The smear test is about to get a major revamp – but if you live rurally the same problems remain.
The new cervical screening test just months away, which is relevant news to anyone who has a cervix, is sexually active and is aged between 25-69 in Aotearoa. Although the new HPV tests will be quicker, more accurate and more comfortable, researchers and women’s health experts remain critical of the barriers that remain – there will still be a cost associated for most patients, and the test will have to (initially, at least) take place at the doctor’s office.
There is also the added problem of location, an issue explored in a new documentary that highlights the unique access challenges faced by patients who live rurally in Aotearoa. Filmed during the annual Shear-a-thon in Moa Flat, Central Otago, a group of health practitioners and researchers set up a mobile cervical testing unit for the weekend, providing access for patients that would otherwise be facing a 90 minute drive to get tested.
“You’ve got to take the day off work, you’ve got to have someone look after your kids, you’ve got to have a car, you’ve got to have petrol,” Dr Helen Paterson explains. As a point of comparison, patients who live in Dunedin can expect to pay around $80 for the cervical screening appointment. For those who live in Central Otago, the overall expense including travel costs and wages lost can amount to hundreds of dollars for a single appointment.
“It’s not that you don’t want care,” says one interviewee. “It’s just easier not to do it.”
Shearer Tes Paewai further details the reality faced by many women shearers when it comes to their three-yearly (soon to be five-yearly) test: “A lot of shearing gangs work all year round, seven days a week,” she says. Only having available appointments during the day also means that shearers will have to take the whole day off work. “So then you are missing out on a whole day’s pay, which most shearers don’t want to do because it is hard times at the moment.”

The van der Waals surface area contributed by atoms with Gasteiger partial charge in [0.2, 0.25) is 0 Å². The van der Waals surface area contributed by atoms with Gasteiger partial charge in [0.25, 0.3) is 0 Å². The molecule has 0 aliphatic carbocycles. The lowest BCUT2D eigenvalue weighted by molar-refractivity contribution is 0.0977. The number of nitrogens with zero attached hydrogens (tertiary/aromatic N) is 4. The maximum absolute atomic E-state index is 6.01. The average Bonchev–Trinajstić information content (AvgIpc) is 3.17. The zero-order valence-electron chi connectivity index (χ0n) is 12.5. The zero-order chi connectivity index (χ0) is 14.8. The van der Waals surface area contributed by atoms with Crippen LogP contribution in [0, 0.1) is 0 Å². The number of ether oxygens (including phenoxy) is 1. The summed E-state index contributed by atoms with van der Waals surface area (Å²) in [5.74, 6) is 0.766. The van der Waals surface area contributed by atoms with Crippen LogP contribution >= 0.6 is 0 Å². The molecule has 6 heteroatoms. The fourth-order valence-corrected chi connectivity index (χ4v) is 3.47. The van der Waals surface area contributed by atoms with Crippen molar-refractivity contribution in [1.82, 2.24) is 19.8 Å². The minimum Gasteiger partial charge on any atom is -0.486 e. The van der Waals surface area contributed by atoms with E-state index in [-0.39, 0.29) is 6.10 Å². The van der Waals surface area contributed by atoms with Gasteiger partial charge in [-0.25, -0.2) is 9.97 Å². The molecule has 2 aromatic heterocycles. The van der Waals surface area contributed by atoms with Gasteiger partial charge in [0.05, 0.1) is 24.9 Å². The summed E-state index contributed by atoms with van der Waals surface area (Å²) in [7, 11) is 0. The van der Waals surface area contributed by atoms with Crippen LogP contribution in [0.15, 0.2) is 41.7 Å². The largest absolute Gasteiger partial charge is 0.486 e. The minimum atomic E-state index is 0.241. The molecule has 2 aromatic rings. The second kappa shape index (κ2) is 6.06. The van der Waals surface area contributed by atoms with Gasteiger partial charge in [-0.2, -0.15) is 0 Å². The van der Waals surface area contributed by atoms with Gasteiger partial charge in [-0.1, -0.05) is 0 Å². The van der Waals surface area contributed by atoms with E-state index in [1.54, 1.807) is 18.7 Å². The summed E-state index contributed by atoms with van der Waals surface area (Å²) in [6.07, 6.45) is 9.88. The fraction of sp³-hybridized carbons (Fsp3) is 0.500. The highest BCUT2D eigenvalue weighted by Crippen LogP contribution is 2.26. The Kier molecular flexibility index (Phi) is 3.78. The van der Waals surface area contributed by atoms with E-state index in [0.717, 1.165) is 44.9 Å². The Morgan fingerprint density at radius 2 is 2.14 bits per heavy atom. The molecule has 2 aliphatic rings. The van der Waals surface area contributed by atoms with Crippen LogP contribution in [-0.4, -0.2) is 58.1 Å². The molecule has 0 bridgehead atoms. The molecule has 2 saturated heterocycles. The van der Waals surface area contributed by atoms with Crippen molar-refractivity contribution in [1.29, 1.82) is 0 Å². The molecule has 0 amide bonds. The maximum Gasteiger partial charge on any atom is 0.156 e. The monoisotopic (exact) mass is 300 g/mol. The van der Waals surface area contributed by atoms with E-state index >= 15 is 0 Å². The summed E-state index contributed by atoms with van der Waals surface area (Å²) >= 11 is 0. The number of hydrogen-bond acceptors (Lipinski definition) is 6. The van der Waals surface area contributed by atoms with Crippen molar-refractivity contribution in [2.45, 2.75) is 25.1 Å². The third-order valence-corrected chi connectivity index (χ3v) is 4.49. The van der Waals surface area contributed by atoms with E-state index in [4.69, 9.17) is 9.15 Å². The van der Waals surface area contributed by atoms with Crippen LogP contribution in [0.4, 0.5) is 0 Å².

Dr Bev Lawton, director of Te Tātai Hauora o Hine (the National Centre for Women’s Health Research Aotearoa), was onsite for the weekend, and heard these stories first hand. “You talk to the wāhine and their whānau and there is such an issue for them to get the help they need,” she says. “It’s not that they don’t care, it’s that the system doesn’t currently provide what they need.”
One woman who visited the mobile unit over the course of the weekend had never had a test before in her life, which Lawton says highlights the need for a more flexible and varied rollout of the programme in different communities. “The rural community really embraces these different ways of doing things,” she says. “There was a very strong positive response to the bus, proving that this was a highly feasible model.”
The new cervical screening programme, set to launch in July, is a huge opportunity for Aotearoa to completely eliminate a disease which affects around 160 women a year and kills around 50, says Lawton. “Still, we need a programme that meets the needs of those at the moment who aren’t regularly screening,” she adds. We know if we make it more easily accessible, then everybody benefits.”
Although accessibility hurdles will still remain for those living in rural areas when the new testing programme launches in July, Lawton says there needs to be more awareness around the huge step forward that it represents. “I think everyone needs to be champions of this, because we’ve got a WHO call to eliminate cervical cancer and we might be able to see the end of it. Every woman, every man, every whānau should know about this.”